Almost every beader has experienced a moment of bead-shopping weakness. It’s that time when you saw a bead or component that was so beautiful, you just had to have it - even if you didn’t have a clue what you were going to do with it.
Sometimes we get stuck with these spur-of-the-moment purchases for a long time. It could be because they are too precious to use, or because they require us to wander far outside of our comfort zone. We see these beads every time we look over our stash of supplies, and wonder if they’ll ever become what they were meant to be.
While on a bead shopping spree awhile back, I scooped up several strands of yummy dyed shell strands in different shapes and colors. Most of the selections I made have proved very useful, and I have several projects to show for it.
Unfortunately, one of the strands that I selected did not seem meant for bead weaving. The side-drilled shell rectangles that I picked up have been baffling me for some time. Whenever I tried picturing them in a design, all I could see was a simple stringing project, even though I knew that there just had to be a way to weave with them.
The elusive shells are a lovely shade of dark pink, and the bar shape is very tempting, despite it’s apparent uselessness for my designs. When I finally decided to make something with them, or bust, I had to figure out what to combine them with.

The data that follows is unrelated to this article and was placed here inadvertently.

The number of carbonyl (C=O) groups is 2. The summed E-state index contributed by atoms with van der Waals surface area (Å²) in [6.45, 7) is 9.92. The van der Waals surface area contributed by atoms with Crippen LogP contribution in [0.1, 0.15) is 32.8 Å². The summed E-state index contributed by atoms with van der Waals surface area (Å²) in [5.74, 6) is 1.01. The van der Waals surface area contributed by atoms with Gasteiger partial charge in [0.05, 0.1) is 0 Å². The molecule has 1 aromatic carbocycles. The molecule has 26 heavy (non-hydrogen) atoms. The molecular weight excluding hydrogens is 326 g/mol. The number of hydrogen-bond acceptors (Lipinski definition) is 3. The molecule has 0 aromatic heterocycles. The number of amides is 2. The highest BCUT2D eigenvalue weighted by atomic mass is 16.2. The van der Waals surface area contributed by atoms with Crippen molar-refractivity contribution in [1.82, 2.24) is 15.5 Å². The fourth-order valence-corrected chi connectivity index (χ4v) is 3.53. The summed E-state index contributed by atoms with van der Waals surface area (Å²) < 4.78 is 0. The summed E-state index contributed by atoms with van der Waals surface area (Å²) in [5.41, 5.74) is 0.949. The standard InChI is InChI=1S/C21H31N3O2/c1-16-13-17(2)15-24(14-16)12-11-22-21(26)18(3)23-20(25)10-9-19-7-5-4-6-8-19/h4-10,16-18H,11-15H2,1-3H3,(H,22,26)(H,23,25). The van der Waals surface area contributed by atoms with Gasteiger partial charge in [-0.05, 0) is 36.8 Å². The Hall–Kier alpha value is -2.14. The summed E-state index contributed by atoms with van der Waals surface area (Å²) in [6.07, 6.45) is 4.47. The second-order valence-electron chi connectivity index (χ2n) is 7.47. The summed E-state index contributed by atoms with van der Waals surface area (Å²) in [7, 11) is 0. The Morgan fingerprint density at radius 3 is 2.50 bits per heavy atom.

I eventually decided on some of my all time favorite seed beads - Czech rainbow iris 11/o’s. They’re a good match for the dusty shade of pink, and I have plenty of them so I could design just about anything without fear of running out.
Right angle weave saved the day again, and after some trial and error, I finally came up with a way to showcase the shell rectangles with a technique I liked.
My first idea was to have each shell sitting within adjacent loops of seed beads, but the shape of the beadwork didn’t look quite right. I was getting mushy tear-drops instead of pretty loops. So I started over, using RAW squares, with each side having the same number of beads. This didn’t look very good either, since there was far too much negative space, and the seed beads had too much room to move about.
I used up the entire strand of shells, and made an extra long necklace. Now this hasty purchase is behind me instead of haunting me. The funny thing is, I like this necklace so much, that I want to buy more side-drilled rectangles and make another!
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